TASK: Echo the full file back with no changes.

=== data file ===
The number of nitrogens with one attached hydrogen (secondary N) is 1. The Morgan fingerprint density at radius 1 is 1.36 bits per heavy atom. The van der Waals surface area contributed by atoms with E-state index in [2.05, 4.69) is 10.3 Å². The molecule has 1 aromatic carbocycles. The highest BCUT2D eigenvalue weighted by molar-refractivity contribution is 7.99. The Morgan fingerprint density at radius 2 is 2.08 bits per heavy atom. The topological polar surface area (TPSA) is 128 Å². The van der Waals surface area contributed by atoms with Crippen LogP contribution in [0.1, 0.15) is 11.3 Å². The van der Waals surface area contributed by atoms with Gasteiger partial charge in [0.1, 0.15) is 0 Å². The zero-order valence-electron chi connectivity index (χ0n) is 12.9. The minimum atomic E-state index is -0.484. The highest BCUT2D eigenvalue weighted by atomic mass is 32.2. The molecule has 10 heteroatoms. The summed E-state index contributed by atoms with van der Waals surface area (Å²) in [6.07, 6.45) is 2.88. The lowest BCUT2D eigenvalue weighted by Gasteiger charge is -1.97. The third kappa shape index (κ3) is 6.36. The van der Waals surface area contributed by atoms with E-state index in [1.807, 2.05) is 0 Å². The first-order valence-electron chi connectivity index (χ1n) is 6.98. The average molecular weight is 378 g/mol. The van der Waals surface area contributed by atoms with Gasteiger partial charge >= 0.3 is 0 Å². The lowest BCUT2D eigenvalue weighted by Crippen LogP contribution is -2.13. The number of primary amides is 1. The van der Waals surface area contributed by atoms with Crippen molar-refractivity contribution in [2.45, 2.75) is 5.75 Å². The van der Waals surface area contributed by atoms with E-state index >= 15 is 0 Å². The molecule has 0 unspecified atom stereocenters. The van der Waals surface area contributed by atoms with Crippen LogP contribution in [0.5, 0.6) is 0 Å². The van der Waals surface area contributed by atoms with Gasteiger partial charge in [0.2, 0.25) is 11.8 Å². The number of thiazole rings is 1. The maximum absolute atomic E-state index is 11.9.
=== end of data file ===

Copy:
The number of nitrogens with one attached hydrogen (secondary N) is 1. The Morgan fingerprint density at radius 1 is 1.36 bits per heavy atom. The van der Waals surface area contributed by atoms with E-state index in [2.05, 4.69) is 10.3 Å². The molecule has 1 aromatic carbocycles. The highest BCUT2D eigenvalue weighted by molar-refractivity contribution is 7.99. The Morgan fingerprint density at radius 2 is 2.08 bits per heavy atom. The topological polar surface area (TPSA) is 128 Å². The van der Waals surface area contributed by atoms with Crippen LogP contribution in [0.1, 0.15) is 11.3 Å². The van der Waals surface area contributed by atoms with Gasteiger partial charge in [0.1, 0.15) is 0 Å². The zero-order valence-electron chi connectivity index (χ0n) is 12.9. The minimum atomic E-state index is -0.484. The highest BCUT2D eigenvalue weighted by atomic mass is 32.2. The molecule has 10 heteroatoms. The summed E-state index contributed by atoms with van der Waals surface area (Å²) in [6.07, 6.45) is 2.88. The lowest BCUT2D eigenvalue weighted by Gasteiger charge is -1.97. The third kappa shape index (κ3) is 6.36. The van der Waals surface area contributed by atoms with E-state index in [1.807, 2.05) is 0 Å². The first-order valence-electron chi connectivity index (χ1n) is 6.98. The average molecular weight is 378 g/mol. The van der Waals surface area contributed by atoms with Gasteiger partial charge >= 0.3 is 0 Å². The lowest BCUT2D eigenvalue weighted by Crippen LogP contribution is -2.13. The number of primary amides is 1. The van der Waals surface area contributed by atoms with Crippen molar-refractivity contribution in [2.45, 2.75) is 5.75 Å². The van der Waals surface area contributed by atoms with E-state index >= 15 is 0 Å². The molecule has 0 unspecified atom stereocenters. The van der Waals surface area contributed by atoms with Crippen LogP contribution in [0.5, 0.6) is 0 Å². The van der Waals surface area contributed by atoms with Gasteiger partial charge in [0.2, 0.25) is 11.8 Å². The number of thiazole rings is 1. The maximum absolute atomic E-state index is 11.9.